Vancouver, British Columbia—Canadians have learned the importance of forward planning, and collective action in this extraordinary pandemic year. COVID-19 will one day pass, but climate change will persist. Investing in innovative solutions to reduce pollution and improve energy efficiency is key to creating cleaner, healthier communities, and sustainable economic growth.
Today, the Honourable Catherine McKenna, Minister of Infrastructure and Communities, the Honourable Hedy Fry, Member of Parliament for Vancouver Centre, and Garth Frizzell, President of FCM, announced more than $5.3 million through the Green Municipal Fund (GMF) to bring innovative sustainable solutions to seven B.C. communities. Kennedy Stewart, Mayor of Vancouver, also participated in the announcement.
In Vancouver, more than $4.2 million is going to the Sewage Heat Recovery Expansion Project. This will increase the capacity of the Neighbourhood Energy Utility (NEU) to provide buildings in the Southeast False Creek area with low-carbon heat and hot water. The NEU recycles heat from wastewater and uses a mix of renewable and conventional natural gas to reduce harmful emissions.
In the City of Courtenay, $29,300 is going to a study on the feasibility of building a new pedestrian and cyclist bridge over the Courtenay River to encourage active modes of transportation and reduce greenhouse gases.
The District of Summerland is receiving $45,900 for a series of studies to evaluate the viability of installing a one-megawatt solar array and two-megawatt battery storage system on a brownfield site that was previously used as a works yard and storage area.
In the City of Prince Rupert, $87,000 will go to assessing the feasibility of green infrastructure solutions—like engineered wetlands—to avoid the high capital costs of separating the city’s combined sewer while meeting federal wastewater regulations and discharge requirements.
The Regional District of Kootenay Boundary will use $10,000 under GMF to explore the feasibility and effectiveness of the rural use of electric vehicles for municipal fleets.
In the City of New Westminster, $82,500 will go towards a feasibility study on the proposed Sapperton District Energy System (SDES), which would use sewer heat recovery to reduce the carbon intensity of two of the largest development projects in the city: the Royal Columbian Hospital expansion and the nearby Sapperton Green, a 38-acre mixed-use development.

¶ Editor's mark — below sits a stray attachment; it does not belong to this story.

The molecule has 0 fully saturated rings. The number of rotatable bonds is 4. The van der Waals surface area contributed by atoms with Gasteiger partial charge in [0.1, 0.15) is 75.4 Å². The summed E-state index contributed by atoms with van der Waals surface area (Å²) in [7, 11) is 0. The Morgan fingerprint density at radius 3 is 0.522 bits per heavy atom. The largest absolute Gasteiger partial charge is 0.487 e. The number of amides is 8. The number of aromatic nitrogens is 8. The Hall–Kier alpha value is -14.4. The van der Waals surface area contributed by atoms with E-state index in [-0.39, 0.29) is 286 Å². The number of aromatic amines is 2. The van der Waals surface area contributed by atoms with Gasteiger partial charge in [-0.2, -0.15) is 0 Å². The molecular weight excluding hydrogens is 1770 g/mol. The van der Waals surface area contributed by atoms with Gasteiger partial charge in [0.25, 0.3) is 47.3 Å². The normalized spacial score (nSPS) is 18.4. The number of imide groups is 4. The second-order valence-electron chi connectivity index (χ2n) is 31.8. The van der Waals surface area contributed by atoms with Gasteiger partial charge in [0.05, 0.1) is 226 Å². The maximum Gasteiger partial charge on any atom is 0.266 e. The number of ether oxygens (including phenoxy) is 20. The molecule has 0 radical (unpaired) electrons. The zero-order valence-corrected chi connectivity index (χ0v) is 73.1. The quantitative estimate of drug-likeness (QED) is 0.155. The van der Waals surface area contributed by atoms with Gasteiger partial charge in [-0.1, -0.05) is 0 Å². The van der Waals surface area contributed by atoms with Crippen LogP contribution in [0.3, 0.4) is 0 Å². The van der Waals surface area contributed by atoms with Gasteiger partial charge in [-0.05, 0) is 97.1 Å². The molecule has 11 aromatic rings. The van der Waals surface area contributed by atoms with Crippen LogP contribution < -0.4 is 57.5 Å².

Finally, in the City of Richmond, $75,000 will be invested in a study to determine the best way to improve storm water run-off from industrial hub, Mitchell Island, into the Fraser River.
"Vancouver is turning wastewater heat into useful, productive energy to help heat buildings and water as the city builds its way toward carbon neutrality in 2050. This green infrastructure project in False Creek, and six others being funded across the province by the Government of Canada, will help keep waterways clean, preserve wildlife, and save energy costs. Canada’s infrastructure plan invests in thousands of projects, creates jobs across the country, and builds cleaner, more inclusive communities."
– The Honourable Catherine McKenna, Minister of Infrastructure and Communities
“Through our Investing in Canada plan, the Government of Canada is supporting many projects in Vancouver, and across BC, that will help reduce harmful emissions and protect our beautiful environment. From public transit improvements that encourage more people to leave their cars at home, to more efficient wastewater treatment, and energy-saving heating and lighting solutions, we are helping communities meet the realities of today, and thrive for years to come.”